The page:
[0027] In still other embodiments, the antenna further comprises a float switch that is configured to determine the proportions of the fluid and gas, respectively, in the vessel.

[0028] In still other embodiments, the antenna further comprises first and second force elements and first and second pressure regulators that connect the first and second force elements to the opposing ends of the vessel, respectively.

[0029] In still other embodiments, the first and second force elements comprise first and second pressurized gas canisters, respectively. The first and second pressure regulators comprise first and second proportional valves, respectively.

[0030] In still other embodiments, the ground plane element is a first ground plane element and the variable capacitor further comprises: a second ground plane element, the conductive line element being spaced apart from the first ground plane element by the dielectric in a first portion of the vessel and being spaced apart from the second ground plane element by the dielectric in a second portion of the vessel.

[0031] In still other embodiments, the antenna further comprises a force element, a force distribution manifold connected to the force element, and first and second pressure regulators that connect the force distribution manifold to the opposing ends of the vessel, respectively.

[0032] In still other embodiments, the force element comprises a pressurized gas canister. The first and second pressure regulators comprise first and second proportional valves, respectively.

[0033] In still other embodiments, the vessel is oriented so that gravitational force at least partially resists entry of the fluid into the vessel.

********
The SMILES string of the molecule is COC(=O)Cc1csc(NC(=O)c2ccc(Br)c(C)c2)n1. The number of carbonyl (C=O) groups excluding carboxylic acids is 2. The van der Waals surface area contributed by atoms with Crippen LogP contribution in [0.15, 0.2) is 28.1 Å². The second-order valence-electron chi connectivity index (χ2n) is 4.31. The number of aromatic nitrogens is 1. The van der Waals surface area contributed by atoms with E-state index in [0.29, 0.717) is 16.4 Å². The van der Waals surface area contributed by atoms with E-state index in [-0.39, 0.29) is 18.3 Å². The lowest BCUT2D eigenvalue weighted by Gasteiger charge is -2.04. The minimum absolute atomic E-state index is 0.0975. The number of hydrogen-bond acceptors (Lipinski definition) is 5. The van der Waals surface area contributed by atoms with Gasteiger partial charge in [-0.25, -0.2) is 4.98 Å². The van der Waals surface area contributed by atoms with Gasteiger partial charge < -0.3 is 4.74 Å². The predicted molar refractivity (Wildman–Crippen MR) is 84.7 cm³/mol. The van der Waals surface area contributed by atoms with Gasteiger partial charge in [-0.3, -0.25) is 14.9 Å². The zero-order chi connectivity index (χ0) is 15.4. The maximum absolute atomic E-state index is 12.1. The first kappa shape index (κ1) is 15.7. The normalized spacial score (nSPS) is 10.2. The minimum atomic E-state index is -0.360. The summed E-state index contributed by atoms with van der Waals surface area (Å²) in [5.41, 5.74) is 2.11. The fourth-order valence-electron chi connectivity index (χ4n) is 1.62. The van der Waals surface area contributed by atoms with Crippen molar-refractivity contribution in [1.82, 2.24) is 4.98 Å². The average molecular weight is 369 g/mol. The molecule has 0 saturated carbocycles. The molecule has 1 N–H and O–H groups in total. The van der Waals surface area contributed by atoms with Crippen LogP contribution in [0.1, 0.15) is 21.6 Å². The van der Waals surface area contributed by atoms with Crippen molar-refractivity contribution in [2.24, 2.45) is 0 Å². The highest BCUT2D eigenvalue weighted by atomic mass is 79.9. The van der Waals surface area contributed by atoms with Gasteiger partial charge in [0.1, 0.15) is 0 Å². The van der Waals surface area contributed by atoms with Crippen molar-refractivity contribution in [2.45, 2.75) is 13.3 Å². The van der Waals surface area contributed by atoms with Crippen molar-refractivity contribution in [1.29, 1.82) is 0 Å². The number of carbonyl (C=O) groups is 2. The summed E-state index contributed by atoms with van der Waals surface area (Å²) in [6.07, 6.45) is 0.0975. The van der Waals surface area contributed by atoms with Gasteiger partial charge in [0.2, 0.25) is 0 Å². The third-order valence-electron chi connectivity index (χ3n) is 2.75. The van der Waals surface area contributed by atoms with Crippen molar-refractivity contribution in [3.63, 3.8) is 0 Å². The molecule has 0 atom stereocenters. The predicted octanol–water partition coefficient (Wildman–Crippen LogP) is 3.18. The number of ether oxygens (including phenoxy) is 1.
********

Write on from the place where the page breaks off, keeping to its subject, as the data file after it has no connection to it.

[0034] In still other embodiments, the antenna further comprises a fluid pump connected to a first one of the opposing ends of the vessel and a flow control orifice connected to a second one of the opposing ends of the vessel.

[0035] In still other embodiments, the antenna further comprises a ball type pressure relief valve connected to the flow control orifice. [0036] In still other embodiments, the antenna further comprises a piston type pressure relief valve connected to the flow control orifice.

[0037] In still other embodiments, the antenna further comprises a fluid pump connected to a first one of the opposing ends of the vessel, a pressure regulator connected to a second one of the opposing ends of the vessel, and a force element connected to the second one of the opposing ends of the vessel.

[0038] In still other embodiments, the pressure regulator comprises a proportional valve and the force element comprises a pressurized gas canister.

[0039] In still other embodiments, the ground plane element is a first ground plane element, the vessel is a first vessel, and the dielectric is a first dielectric, the variable capacitor further comprising: a second ground plane element, the conductive line element being spaced apart from the first ground plane element by the first dielectric in the first vessel and being spaced apart from the second ground plane element by the second dielectric in the second vessel.